A Comedy with Claws
The Bitter Aftertaste of Accidental Death of an Anarchist
Accidental Death of an Anarchist was first staged in 1970, but it is still depressingly relevant. Italian playwright Dario Fo based this farce about police brutality, civil unrest, and the surveillance state on a real-life scandal: In 1969, an anarchist activist "fell" from the fourth story of a police building in Milan after an illegally long three-day interrogation about a bombing that killed 17 people and wounded 88. (They got the wrong guy: In 2001, three Italian neofascists were convicted of the explosion, and a fourth defendant, a suspected CIA informant, got immunity after becoming a witness for the state.) The courts declared the death of the anarchist, Giuseppe Pinelli, an "accident."
An accident? He may have jumped, he may have been pushed—but an accident? In what mad world does a radical leftist activist, at the end of an illegal three-day police interrogation over a crime he did not commit, "accidentally" fall out of a window and smash his brains on the pavement? Fo's answer in 1970: The kind of world where "anarchist" is synonymous with "scapegoat," where police chronically use excessive force and doctor reports to cover up bungling, where a surveillance state harasses people for their political beliefs instead of actual crimes, and where the shady activity of a wealthy few triggers an economic collapse that damages the lives of millions yet nobody responsible suffers any penalty.
Ring any bells?
Accidental Death is didactic, but it's also very funny in all kinds of ways: slapstick funny, pointed-satire funny, rapid-repartee funny. Director Gabriel Baron is an actor who specializes in the clownish side of theater. Baron won a Stranger Genius Award in 2005 and said in his accompanying profile article that he "agree[s] wholeheartedly with the Fo thesis that any serious matter is best accepted by the audience when it's accompanied by laughter." This is the second time he has directed Accidental Death in Seattle.
The play opens on the third floor of a Milan police building, one story beneath the fatal fall and a few weeks afterward. The stylized set designed by Greg Carter stacks overflowing filing cabinets on overflowing filing cabinets for an effect of haphazard bureaucracy that sloppily administers its powers of life and death.
An exhausted and exasperated police inspector (Galen Joseph Osier) is questioning a character called the Maniac (zestily played by Ryan Higgins) who specializes in compulsive impersonations. The Maniac has been arrested for impersonating a psychiatrist, but he talks farcical circles around the poor inspector and threatens to throw himself out of the window for fun. "What is this?" the Maniac asks. "The third floor? Well, it's almost standard practice. I'll jump! And when I'm lying down there splattered all over the pavement, groaning and dying—and I take a long time to die—I'll tell the reporters it was you! Inspector Bertozzo did it!"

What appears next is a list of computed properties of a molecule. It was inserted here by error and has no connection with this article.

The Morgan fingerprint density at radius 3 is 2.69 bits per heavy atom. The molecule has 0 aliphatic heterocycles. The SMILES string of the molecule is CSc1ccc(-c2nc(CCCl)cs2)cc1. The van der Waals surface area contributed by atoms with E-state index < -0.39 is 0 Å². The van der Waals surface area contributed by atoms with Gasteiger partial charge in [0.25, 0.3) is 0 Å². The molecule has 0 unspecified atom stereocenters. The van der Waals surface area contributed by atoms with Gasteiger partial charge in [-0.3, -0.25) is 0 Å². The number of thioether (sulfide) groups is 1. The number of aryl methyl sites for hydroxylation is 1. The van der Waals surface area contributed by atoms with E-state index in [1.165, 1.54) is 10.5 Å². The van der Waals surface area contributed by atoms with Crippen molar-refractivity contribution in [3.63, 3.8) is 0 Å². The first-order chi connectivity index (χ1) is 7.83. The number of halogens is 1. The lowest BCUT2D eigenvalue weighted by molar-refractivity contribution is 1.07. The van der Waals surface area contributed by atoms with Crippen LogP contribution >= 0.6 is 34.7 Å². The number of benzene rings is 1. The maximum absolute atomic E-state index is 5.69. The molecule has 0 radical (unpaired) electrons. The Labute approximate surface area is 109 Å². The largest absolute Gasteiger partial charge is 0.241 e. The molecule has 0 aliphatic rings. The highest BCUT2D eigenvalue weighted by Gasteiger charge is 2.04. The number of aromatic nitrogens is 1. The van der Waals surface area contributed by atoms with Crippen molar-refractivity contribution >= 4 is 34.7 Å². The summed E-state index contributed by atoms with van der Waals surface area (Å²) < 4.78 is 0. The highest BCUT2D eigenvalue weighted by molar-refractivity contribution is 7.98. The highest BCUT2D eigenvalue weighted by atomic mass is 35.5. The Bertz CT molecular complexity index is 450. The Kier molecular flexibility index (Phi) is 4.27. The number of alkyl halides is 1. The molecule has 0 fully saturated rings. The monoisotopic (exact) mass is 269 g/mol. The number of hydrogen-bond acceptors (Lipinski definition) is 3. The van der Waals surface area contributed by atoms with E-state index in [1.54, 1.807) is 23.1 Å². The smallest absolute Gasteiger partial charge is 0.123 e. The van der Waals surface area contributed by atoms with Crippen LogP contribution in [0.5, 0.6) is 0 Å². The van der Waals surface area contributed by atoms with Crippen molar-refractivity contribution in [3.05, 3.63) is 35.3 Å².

Eventually, the Maniac secretly grabs hold of a police file about the death of the anarchist and decides to impersonate a judge, saunter up to the fourth-floor office where the anarchist was defenestrated, and pretend to reopen the inquiry about the death. Within minutes, he is toying with two hard-ass cops who are used to intimidating people and cracking skulls (Timothy Hyland and MJ Sieber) and one dumb-ass cop who just wants to be loved (Jason Harber).
Hyland's cop is a tall, burly, street-tough bruiser. Sieber's police superintendent is a '70s-dressed, coke-amplified bully straight out of Starsky & Hutch. Harber's long- mustached junior officer is more of a Keystone Kop. It's pure broad-comedy joy to watch Higgins gambol around the stage while his character's wit twists these brawny archetypes into knots. By the end of the first act, they're digging through their heavily rewritten police reports ("Where's the first second version?"), arguing over which of their lies would work better in court, and singing Bob Marley's "Get Up, Stand Up" just to please the fake judge.
The comedy's claws come out toward the end, when a reporter (a no-nonsense Rhonda J Soikowski) shows up to interview the cops. Incorporating her into his plot, the Maniac soon has the officers at his total—total—physical and psychological mercy.
"Justice must be administered openly in the courts," the journalist protests when things get nasty. "You kill them, and you're no better than they are. You merely demonstrate your ultra-left contempt for democracy."
"What kind of democracy requires the services of pieces of shit like these?" the Maniac asks. "I'll tell you. One that's merely a hallucination. The men who wield the power invent the rules and insist we all play along while breaking the rules behind closed doors."
It is difficult to say what happens next. After an hour and a half of playful fun, Fo hurls the satire directly at his audience's face. The play's final question, which is left to the reporter (and us) to answer, has a bitter aftertaste that lingers for days—and decades.